My take on this variation: if one is so much in love with desi khaana, then why not say “no” to pizzas and burgers, and have Mom-made dosas, parathas and samosas instead?


GaramChai.com has long prided itself in being the single stop source for “Desi in Pardes” with extensive listings of Desi Restaurants, boutiques, places of worship and culture

 

 

Indian Student shot dead in California, Sushma Swaraj seeks report.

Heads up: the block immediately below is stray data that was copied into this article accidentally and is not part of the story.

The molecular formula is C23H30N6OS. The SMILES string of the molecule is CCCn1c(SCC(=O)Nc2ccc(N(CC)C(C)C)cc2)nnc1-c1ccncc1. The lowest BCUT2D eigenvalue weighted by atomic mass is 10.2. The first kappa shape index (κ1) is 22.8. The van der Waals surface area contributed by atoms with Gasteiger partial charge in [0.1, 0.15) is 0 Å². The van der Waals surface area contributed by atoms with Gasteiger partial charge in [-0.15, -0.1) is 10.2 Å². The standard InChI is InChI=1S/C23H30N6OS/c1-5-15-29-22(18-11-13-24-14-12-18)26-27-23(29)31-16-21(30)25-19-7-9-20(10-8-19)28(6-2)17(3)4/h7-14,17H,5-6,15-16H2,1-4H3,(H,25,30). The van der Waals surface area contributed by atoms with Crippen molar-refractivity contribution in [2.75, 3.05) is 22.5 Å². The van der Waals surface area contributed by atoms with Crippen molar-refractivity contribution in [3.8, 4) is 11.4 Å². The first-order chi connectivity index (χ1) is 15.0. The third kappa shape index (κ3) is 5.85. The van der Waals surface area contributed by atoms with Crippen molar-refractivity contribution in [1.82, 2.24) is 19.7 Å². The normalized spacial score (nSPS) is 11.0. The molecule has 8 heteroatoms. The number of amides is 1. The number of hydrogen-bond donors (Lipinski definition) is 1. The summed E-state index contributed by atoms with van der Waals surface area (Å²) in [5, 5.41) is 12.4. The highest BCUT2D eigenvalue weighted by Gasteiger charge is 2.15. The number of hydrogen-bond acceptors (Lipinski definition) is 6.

Image of the victim, Dharampreet Singh Jassar, posted on Facebook
Photo Credit: Facebook

 An Indian student, Dharampreet Singh Jassar was shot dead by four armed robbers at a grocery store in the US state of California.

Jassar was shot by one of the four robbers while they were leaving the service station after looting cash and goods.  At this point officials suspect robbery was the motive and ruled out hate crime.

One of the four robbers who has been arrested was a person of Indian Origin, Armitraj Singh Athwal.

Indian External Affairs Minister Sushma Swaraj has confirmed that Indian Government was following up and tweeted:

Links to articles about the incident: